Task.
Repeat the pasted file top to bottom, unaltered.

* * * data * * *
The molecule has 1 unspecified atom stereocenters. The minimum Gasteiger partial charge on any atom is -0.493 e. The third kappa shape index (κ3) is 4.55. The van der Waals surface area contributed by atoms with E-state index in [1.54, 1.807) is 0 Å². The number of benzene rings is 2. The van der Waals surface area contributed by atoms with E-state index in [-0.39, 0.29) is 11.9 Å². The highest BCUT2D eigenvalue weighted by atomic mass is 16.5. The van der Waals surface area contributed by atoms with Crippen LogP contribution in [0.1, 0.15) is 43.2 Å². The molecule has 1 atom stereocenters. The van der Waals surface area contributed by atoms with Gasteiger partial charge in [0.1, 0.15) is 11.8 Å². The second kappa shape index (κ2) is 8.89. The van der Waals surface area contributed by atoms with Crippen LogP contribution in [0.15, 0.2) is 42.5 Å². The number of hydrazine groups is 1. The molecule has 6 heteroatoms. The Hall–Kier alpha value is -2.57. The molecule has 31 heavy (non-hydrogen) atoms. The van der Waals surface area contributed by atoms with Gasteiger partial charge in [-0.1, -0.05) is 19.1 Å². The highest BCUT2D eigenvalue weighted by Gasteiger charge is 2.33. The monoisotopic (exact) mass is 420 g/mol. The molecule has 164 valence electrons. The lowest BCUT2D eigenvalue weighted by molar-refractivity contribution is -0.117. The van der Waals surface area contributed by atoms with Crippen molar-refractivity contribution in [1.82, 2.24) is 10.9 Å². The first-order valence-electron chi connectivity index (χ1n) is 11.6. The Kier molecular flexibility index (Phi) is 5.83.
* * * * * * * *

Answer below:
The molecule has 1 unspecified atom stereocenters. The minimum Gasteiger partial charge on any atom is -0.493 e. The third kappa shape index (κ3) is 4.55. The van der Waals surface area contributed by atoms with E-state index in [1.54, 1.807) is 0 Å². The number of benzene rings is 2. The van der Waals surface area contributed by atoms with E-state index in [-0.39, 0.29) is 11.9 Å². The highest BCUT2D eigenvalue weighted by atomic mass is 16.5. The van der Waals surface area contributed by atoms with Crippen LogP contribution in [0.1, 0.15) is 43.2 Å². The molecule has 1 atom stereocenters. The van der Waals surface area contributed by atoms with Gasteiger partial charge in [0.1, 0.15) is 11.8 Å². The second kappa shape index (κ2) is 8.89. The van der Waals surface area contributed by atoms with Crippen LogP contribution in [0.15, 0.2) is 42.5 Å². The number of hydrazine groups is 1. The molecule has 6 heteroatoms. The Hall–Kier alpha value is -2.57. The molecule has 31 heavy (non-hydrogen) atoms. The van der Waals surface area contributed by atoms with Gasteiger partial charge in [-0.1, -0.05) is 19.1 Å². The highest BCUT2D eigenvalue weighted by Gasteiger charge is 2.33. The monoisotopic (exact) mass is 420 g/mol. The molecule has 164 valence electrons. The lowest BCUT2D eigenvalue weighted by molar-refractivity contribution is -0.117. The van der Waals surface area contributed by atoms with Crippen molar-refractivity contribution in [1.82, 2.24) is 10.9 Å². The first-order valence-electron chi connectivity index (χ1n) is 11.6. The Kier molecular flexibility index (Phi) is 5.83.